5. Teen angst: Another birthday party, this one Kerri's thirteenth, in January 1983. In the foreground are Sheri and Raquel. Raquel and I were close through grades eight and nine and then lost touch when we went to different (and rival!) high schools. No idea about Sheri. In the background, to the left, are Kim and Rick, at the time a short-lived couple — "going around" together. To the right are Jody and my friend Tanya Lee. I'm deep in the shadows, wearing red.

6. Choose unemployment: For one day of my life — in late May 1983 — I worked for Dickee-Dee, the bike-pedalling ice-cream sellers. This picture was taken at the end of my "shift"; the photographer was my boyfriend at the time, Daryl (close friend of Rick, above). The location is the Londondale Centre on 144 Avenue; the store I'm entering is Little Gem, owned by the Lee family. At the time, their daughter, Grace, was part of the group I spent time with. We weren't close, but we were bonded through piano playing. At Grace's birthday party (of which I have no pictures) I ate the first Korean food of my life — and enjoyed it.

7. The old homestead: There's no date on this photo but it is unhelpfully captioned "Boxing Day" — I suspect 1982 because of the car in front of the house. This monster is the car I learned to drive in, so there's really no rational reason I'm so nervous in my current tiny-tiny car.

8. Cat and mouse: This is my first cat, Annie. She knows there are mice in the walls, and she caught them. I love — and despair about — the details of my childhood captured in this picture. No date on this one, but I'd guess it's late 1981 or early 1982, based on the appliances.

9. A new era: This picture was taken in July 1984 at the Strathcona Science Park. The photographer was my father, but the man I was dating at the time took a bunch of pictures of me that day, too. What you can't know from this picture is that my mother was furious at me because of the way I was dressed — ironic, since these are some of the last clothes she bought for me. But oh to be fourteen and fearless again. Well, then again, maybe not ...

Bonne chance to my erstwhile pen friend, who never saw the bigger story of my life in this period (lucky for him!). There's a letter in each of these pictures. What would you write about your pictures?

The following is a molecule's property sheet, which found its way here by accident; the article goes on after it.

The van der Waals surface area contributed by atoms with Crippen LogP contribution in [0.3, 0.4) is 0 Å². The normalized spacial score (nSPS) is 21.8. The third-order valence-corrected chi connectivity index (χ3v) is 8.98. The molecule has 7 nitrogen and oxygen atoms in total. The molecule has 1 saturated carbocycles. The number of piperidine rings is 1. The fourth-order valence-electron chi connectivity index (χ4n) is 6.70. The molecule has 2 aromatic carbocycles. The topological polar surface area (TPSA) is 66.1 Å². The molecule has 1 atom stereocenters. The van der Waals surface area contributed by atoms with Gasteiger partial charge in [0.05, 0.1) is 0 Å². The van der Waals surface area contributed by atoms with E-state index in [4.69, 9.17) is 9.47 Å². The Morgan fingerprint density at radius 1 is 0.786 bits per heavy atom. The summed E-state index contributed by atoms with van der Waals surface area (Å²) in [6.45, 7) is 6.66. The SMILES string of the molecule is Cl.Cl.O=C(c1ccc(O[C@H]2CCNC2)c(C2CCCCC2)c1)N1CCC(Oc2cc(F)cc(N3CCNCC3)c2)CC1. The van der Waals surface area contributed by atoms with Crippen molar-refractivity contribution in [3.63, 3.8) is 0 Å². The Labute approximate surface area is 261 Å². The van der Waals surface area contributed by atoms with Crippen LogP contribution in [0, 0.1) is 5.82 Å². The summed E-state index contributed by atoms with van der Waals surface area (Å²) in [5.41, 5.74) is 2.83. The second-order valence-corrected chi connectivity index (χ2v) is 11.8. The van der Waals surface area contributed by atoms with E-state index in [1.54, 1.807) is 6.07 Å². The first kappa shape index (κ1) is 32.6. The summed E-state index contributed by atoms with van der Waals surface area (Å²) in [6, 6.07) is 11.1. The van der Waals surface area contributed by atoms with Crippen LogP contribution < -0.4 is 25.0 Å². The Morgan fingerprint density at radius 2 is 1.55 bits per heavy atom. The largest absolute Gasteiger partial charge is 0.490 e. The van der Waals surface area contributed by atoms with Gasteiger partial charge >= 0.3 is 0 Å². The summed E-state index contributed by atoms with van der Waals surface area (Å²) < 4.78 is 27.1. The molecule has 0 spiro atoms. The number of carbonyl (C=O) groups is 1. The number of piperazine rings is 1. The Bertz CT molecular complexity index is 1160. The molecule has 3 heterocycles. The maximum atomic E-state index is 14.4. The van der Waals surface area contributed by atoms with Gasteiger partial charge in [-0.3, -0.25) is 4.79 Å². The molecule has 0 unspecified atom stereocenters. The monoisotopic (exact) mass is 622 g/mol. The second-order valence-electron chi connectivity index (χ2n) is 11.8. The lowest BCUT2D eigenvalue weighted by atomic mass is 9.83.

Friday, March 13, 2015

Missed again!

This week has been unusually hectic and I feel like I've been a few minutes late for everything. (Haven't really been, but perception —like context — is all.)

Maintaining the trend, here's something that actually is late: my Throwback Thursday pic. Quite a throw, this one.

This photo was taken at the Western Board Conference in September 1993. I'm sitting with the Treasurer, Pat. I have no idea who took the picture, but it was likely one of the other board members. This conference is only time I've been in Winnipeg, and though I stood on the corner of Portage and Main, I saw almost nothing else of the city.

(If you're into trivia, the dress I'm wearing was also my grad-banquet dress from 1986. A gorgeous three-quarter-length wool crepe with deep lace insets in the skirt. I loved that dress!)

Monday, March 09, 2015

Why Organize?

The history of progressives, socialists, and organized labour is long and tangled and anything but consistent. Just the same, here is a list of a few features of modern life fought for by progressives, some socialists, and labour unions.

1. The eight-hour work day: In 1886, four anarchists were executed in the aftermath of US-wide strikes for an eight-hour work day. This action is allegedly the real origin of May Day.

2. A living wage: Note: not available in all jurisdictions

3. Suffrage: Unions were major players in winning the vote for working men. In recognition of March 8, International Women's Day, I would have to note that some unions were also major players in resisting women's suffrage in the twentieth century.

4. Public services: Trade unions were some of the first to advance the idea of public health and public education for all. Regrettably, while unions themselves may still support these ideals today, my experience with individual union members differs.